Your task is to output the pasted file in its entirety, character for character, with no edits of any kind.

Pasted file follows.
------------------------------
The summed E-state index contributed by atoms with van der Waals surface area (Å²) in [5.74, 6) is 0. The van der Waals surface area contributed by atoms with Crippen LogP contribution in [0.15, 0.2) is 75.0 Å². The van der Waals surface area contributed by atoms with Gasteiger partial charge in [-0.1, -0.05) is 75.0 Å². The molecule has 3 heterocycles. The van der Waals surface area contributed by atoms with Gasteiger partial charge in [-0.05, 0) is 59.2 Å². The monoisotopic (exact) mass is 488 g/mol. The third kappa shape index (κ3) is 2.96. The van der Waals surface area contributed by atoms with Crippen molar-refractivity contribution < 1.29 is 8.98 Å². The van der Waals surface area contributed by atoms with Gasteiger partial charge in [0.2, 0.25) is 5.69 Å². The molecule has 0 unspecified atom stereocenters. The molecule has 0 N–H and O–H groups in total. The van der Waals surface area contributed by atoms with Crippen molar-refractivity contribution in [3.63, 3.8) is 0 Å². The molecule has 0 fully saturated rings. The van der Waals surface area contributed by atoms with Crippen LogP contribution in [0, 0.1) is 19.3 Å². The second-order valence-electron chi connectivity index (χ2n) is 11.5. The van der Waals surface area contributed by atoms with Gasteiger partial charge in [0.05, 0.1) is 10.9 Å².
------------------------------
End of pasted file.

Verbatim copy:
The summed E-state index contributed by atoms with van der Waals surface area (Å²) in [5.74, 6) is 0. The van der Waals surface area contributed by atoms with Crippen LogP contribution in [0.15, 0.2) is 75.0 Å². The van der Waals surface area contributed by atoms with Gasteiger partial charge in [-0.1, -0.05) is 75.0 Å². The molecule has 3 heterocycles. The van der Waals surface area contributed by atoms with Gasteiger partial charge in [-0.05, 0) is 59.2 Å². The monoisotopic (exact) mass is 488 g/mol. The third kappa shape index (κ3) is 2.96. The van der Waals surface area contributed by atoms with Crippen molar-refractivity contribution < 1.29 is 8.98 Å². The van der Waals surface area contributed by atoms with Gasteiger partial charge in [0.2, 0.25) is 5.69 Å². The molecule has 0 unspecified atom stereocenters. The molecule has 0 N–H and O–H groups in total. The van der Waals surface area contributed by atoms with Crippen molar-refractivity contribution in [3.63, 3.8) is 0 Å². The molecule has 0 fully saturated rings. The van der Waals surface area contributed by atoms with Crippen LogP contribution in [0, 0.1) is 19.3 Å². The second-order valence-electron chi connectivity index (χ2n) is 11.5. The van der Waals surface area contributed by atoms with Gasteiger partial charge in [0.05, 0.1) is 10.9 Å².